By Jim Ferri
For years I’ve wanted to visit the Galapagos Islands. After photos of them in National Geographic set the hook in my childhood mind, I’ve been fascinated by them ever since.
First made famous by Darwin on his historic voyage on HMS Beagle in 1835, the Galapagos is a place where you find species unlike any other in the world. Marine iguanas (the only sea lizards in the world) that look like little dragons, birds with blue or red feet, albatrosses with seven-foot wingspans, gigantic 100+-year-old tortoises weighing more than 500 pounds…it’s a mini-Jurassic Park of sorts, plopped in the Pacific 600 or so miles off the coast of Ecuador.
Since we would be in Ecuador visiting Cuenca and Quito, I jumped on the opportunity to visit them and tagged it onto the end of our trip. We decided to see them on a yacht, one of the best ways to see the islands, and because of time constraints chose a three-night, four-day sail. It was relatively short trip but it gave us a good feel for the islands.
After a 2½-hour flight from the mainland we arrived at the tiny airport on the island of San Cristóbal, which had a miniscule customs clearance and passport control. We had already cleared customs when we entered Ecuador but here they do it all over again to ensure that no seeds or plant materials are brought onto the islands, which could easily destroy the delicate environment. A few have already taken root, brought in by local farmers years ago.
Once through Customs, which seemed to take forever, we were collected by an island naturalist who was attached to our yacht. One of the rules in the Galapagos is that a park naturalist must accompany every group wherever they travel. Even if you arrive in your own boat he/she lives aboard with you while you’re in island waters.
He herded us along with a dozen others onto a bus for the five-minute drive to the harbor. On the small pier we walked past some sea lions sleeping under benches before boarding Zodiac dinghies for the ride out to the ship. Already I was beginning to feel like Jacques Cousteau.
Our yacht, La Pinta, was a comfortable and modern 207’ ship that carries 48 passengers and 24 crew and 3 naturalists, one for ever 16 passengers, as required by law. For the next several days it provided us everything we would want including good food, wine and wifi. We spent the first two days in different areas around San Cristóbal, and then moved on to Española Island, with the ship repositioning itself during a meal or at night.
Our days were planned with morning and afternoon excursions, with lunch back on the ship. We were also given an hour or two on an island beach most days, usually sharing the sand with a herd of sea lions after a short hike. Everyone enjoyed the sea lions since the inquisitive juveniles would go into the water to play with you, or just surf and tumble on the small waves along the shoreline.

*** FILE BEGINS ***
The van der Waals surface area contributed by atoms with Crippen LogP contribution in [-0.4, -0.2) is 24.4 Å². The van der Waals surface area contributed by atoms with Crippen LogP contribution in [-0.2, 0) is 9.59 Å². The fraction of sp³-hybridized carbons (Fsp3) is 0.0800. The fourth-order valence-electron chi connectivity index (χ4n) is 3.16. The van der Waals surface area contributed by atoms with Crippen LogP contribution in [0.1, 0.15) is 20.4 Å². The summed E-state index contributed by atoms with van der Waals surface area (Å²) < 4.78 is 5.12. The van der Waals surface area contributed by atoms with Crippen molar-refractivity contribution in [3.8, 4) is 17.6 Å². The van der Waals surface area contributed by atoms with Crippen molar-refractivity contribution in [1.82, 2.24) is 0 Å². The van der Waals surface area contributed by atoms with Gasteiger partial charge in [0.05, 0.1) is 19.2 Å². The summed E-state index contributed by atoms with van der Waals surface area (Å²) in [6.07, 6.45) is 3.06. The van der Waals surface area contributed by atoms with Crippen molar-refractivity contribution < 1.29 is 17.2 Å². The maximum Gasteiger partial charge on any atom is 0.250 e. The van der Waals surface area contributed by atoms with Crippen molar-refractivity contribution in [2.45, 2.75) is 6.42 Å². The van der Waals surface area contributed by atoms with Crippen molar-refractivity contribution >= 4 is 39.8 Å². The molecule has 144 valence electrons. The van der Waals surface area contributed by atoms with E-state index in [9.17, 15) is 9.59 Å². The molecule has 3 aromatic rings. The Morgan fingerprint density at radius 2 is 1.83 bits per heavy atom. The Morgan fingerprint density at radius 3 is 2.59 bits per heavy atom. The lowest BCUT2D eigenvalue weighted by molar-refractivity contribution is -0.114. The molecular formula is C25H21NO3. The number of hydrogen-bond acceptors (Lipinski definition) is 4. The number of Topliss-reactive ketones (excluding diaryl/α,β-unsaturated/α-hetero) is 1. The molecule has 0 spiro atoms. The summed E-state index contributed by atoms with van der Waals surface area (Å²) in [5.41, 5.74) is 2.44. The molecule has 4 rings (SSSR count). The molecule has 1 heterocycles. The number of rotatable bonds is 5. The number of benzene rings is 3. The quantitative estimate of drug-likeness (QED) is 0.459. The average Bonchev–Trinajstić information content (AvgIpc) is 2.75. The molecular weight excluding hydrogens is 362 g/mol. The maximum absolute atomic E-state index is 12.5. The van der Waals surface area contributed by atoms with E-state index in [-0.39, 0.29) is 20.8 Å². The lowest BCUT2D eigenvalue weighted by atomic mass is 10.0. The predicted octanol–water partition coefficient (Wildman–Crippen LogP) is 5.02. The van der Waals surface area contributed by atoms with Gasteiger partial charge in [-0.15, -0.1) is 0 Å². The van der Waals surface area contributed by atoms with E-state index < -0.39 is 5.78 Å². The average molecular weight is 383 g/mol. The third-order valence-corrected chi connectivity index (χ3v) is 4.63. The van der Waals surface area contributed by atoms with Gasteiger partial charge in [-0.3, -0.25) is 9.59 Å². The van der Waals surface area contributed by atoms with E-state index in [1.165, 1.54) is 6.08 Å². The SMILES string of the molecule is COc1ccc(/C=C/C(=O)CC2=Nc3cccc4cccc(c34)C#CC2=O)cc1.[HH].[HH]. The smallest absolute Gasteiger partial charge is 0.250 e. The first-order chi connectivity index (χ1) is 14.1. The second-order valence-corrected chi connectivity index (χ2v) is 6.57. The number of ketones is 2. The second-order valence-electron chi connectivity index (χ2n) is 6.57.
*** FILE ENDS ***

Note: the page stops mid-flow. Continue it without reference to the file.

All in all, we took three hikes during the cruise. The first was fairly easy across flat land into the bush, but the other two pushed the fitness envelope a bit.
One involved an hour’s traipse up a gorge onto a plateau to see red-footed boobies and other birds. The other — to see the blue-footed boobies, the famous waved albatross and marine iguanas — was across extremely rocky terrain, where we had to use walking sticks. We spent another morning out on the water, some of us snorkeling in the open sea off a Zodiac, the others taking a ride in a glass-bottom boat.
The four days was quite an experience for everyone. Being able to see species of birds and reptiles found nowhere else on earth is thrilling, but seeing them in their natural surroundings is something you’ll never forget.
But the best thing about a visit to the Galapagos is that here you can get quite close to them since they have no fear of humans. On one of our hikes a bird landed on one woman’s head when we stopped to listen to the naturalist. Others would land on branches only a foot or two away from you. Wherever we went we could walk right up to birds and sea lions and other wildlife, as long as we didn’t touch or scare them.
Our interaction with wildlife also continued onboard the ship. On two occasions the captain announced he had spotted dolphins, which turned out to be very large pods, much larger than I had ever seen before, perhaps numbering in the hundreds. After he steered the ship towards them they swam along with us, with some diving under the ship, going from side to side. We also came across a grey whale swimming lazily along.
What was disappointing, however, was that although it was listed in the itinerary from our travel agent, we never visited the Charles Darwin Research Station where giant tortoises are being reared in captivity in an effort to save them from extinction. Still, though we did see one of the giants on the last day of the trip when we made a quick stop at a ranch en route to the airport. Startled when I walked up from behind, it made a loud hissing sound as it pulled its head into its huge shell.
A trip to the Galapagos is a trip of a lifetime for many people, and it’s one of those places you need to put on your “must-travel-to” list (I hate the over-used “bucket list”). To its credit the Ecuadorian government has placed strict controls on what you can do on the islands and limits where any tour company can go on a specific day. This works well since you don’t have four ships dumping hundreds of people onto the same strip of beach, and you don’t come across other tour groups as you hike through the interior.
On the other hand, the Galapagos are not for the budget-minded. And there is a small potential for danger. More on both of those subjects next week.